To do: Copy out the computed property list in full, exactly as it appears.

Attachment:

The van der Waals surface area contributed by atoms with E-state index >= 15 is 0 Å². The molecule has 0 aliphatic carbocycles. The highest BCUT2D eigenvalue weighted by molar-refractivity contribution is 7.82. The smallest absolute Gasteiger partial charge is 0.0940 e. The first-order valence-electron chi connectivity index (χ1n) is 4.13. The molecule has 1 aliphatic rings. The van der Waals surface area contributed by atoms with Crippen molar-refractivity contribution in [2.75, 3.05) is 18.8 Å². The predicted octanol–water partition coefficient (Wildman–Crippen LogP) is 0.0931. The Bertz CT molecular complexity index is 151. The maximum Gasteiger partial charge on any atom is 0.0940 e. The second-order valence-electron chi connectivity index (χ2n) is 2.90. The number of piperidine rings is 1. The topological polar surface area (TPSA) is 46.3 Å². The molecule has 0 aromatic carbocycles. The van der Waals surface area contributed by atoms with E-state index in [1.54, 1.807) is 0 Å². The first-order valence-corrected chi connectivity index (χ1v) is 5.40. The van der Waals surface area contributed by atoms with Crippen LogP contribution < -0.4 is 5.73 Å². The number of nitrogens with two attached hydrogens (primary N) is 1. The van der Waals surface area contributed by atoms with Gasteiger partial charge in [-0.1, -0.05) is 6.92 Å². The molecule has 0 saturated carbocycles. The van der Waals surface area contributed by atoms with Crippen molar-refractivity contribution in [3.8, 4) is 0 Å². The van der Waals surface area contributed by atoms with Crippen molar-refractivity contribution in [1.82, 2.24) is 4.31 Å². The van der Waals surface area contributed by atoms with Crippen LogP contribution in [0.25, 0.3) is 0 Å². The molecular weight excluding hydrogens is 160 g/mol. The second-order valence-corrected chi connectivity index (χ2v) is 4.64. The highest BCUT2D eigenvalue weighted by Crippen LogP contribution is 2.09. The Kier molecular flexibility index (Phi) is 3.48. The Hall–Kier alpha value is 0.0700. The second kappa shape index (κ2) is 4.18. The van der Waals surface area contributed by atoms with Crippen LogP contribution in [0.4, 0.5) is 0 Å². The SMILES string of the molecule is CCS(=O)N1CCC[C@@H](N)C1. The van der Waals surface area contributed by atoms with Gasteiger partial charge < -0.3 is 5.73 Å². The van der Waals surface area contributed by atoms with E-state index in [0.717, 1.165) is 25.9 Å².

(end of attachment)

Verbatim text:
The van der Waals surface area contributed by atoms with E-state index >= 15 is 0 Å². The molecule has 0 aliphatic carbocycles. The highest BCUT2D eigenvalue weighted by molar-refractivity contribution is 7.82. The smallest absolute Gasteiger partial charge is 0.0940 e. The first-order valence-electron chi connectivity index (χ1n) is 4.13. The molecule has 1 aliphatic rings. The van der Waals surface area contributed by atoms with Crippen molar-refractivity contribution in [2.75, 3.05) is 18.8 Å². The predicted octanol–water partition coefficient (Wildman–Crippen LogP) is 0.0931. The Bertz CT molecular complexity index is 151. The maximum Gasteiger partial charge on any atom is 0.0940 e. The second-order valence-electron chi connectivity index (χ2n) is 2.90. The number of piperidine rings is 1. The topological polar surface area (TPSA) is 46.3 Å². The molecule has 0 aromatic carbocycles. The van der Waals surface area contributed by atoms with E-state index in [1.54, 1.807) is 0 Å². The first-order valence-corrected chi connectivity index (χ1v) is 5.40. The van der Waals surface area contributed by atoms with Crippen LogP contribution < -0.4 is 5.73 Å². The number of nitrogens with two attached hydrogens (primary N) is 1. The van der Waals surface area contributed by atoms with Gasteiger partial charge in [-0.1, -0.05) is 6.92 Å². The molecule has 0 saturated carbocycles. The van der Waals surface area contributed by atoms with Crippen molar-refractivity contribution in [3.8, 4) is 0 Å². The van der Waals surface area contributed by atoms with Crippen molar-refractivity contribution in [1.82, 2.24) is 4.31 Å². The van der Waals surface area contributed by atoms with Crippen LogP contribution in [0.25, 0.3) is 0 Å². The molecular weight excluding hydrogens is 160 g/mol. The second-order valence-corrected chi connectivity index (χ2v) is 4.64. The highest BCUT2D eigenvalue weighted by Crippen LogP contribution is 2.09. The Kier molecular flexibility index (Phi) is 3.48. The Hall–Kier alpha value is 0.0700. The second kappa shape index (κ2) is 4.18. The van der Waals surface area contributed by atoms with Crippen LogP contribution in [0.4, 0.5) is 0 Å². The SMILES string of the molecule is CCS(=O)N1CCC[C@@H](N)C1. The van der Waals surface area contributed by atoms with Gasteiger partial charge < -0.3 is 5.73 Å². The van der Waals surface area contributed by atoms with E-state index in [0.717, 1.165) is 25.9 Å².